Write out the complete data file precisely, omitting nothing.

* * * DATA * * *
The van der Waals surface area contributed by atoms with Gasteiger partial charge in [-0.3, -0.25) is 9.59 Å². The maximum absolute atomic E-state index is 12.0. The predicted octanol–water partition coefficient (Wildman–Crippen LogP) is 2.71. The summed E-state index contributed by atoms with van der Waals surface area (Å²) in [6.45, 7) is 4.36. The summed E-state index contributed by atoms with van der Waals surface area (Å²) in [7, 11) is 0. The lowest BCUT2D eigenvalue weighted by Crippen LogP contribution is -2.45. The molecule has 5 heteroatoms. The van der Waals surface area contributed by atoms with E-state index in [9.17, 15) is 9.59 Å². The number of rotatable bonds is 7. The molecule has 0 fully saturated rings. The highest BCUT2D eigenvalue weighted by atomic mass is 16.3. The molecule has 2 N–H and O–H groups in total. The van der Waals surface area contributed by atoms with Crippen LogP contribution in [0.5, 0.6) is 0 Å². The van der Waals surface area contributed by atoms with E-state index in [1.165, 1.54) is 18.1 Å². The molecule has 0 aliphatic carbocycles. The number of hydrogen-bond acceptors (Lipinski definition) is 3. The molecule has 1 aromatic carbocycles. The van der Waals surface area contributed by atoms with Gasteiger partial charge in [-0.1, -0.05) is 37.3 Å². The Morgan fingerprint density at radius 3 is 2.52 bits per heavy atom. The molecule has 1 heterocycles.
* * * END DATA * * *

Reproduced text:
The van der Waals surface area contributed by atoms with Gasteiger partial charge in [-0.3, -0.25) is 9.59 Å². The maximum absolute atomic E-state index is 12.0. The predicted octanol–water partition coefficient (Wildman–Crippen LogP) is 2.71. The summed E-state index contributed by atoms with van der Waals surface area (Å²) in [6.45, 7) is 4.36. The summed E-state index contributed by atoms with van der Waals surface area (Å²) in [7, 11) is 0. The lowest BCUT2D eigenvalue weighted by Crippen LogP contribution is -2.45. The molecule has 5 heteroatoms. The van der Waals surface area contributed by atoms with E-state index in [9.17, 15) is 9.59 Å². The number of rotatable bonds is 7. The molecule has 0 fully saturated rings. The highest BCUT2D eigenvalue weighted by atomic mass is 16.3. The molecule has 2 N–H and O–H groups in total. The van der Waals surface area contributed by atoms with Crippen LogP contribution in [0.5, 0.6) is 0 Å². The van der Waals surface area contributed by atoms with E-state index in [1.165, 1.54) is 18.1 Å². The molecule has 0 aliphatic carbocycles. The number of hydrogen-bond acceptors (Lipinski definition) is 3. The molecule has 1 aromatic carbocycles. The van der Waals surface area contributed by atoms with Gasteiger partial charge in [-0.1, -0.05) is 37.3 Å². The Morgan fingerprint density at radius 3 is 2.52 bits per heavy atom. The molecule has 1 heterocycles.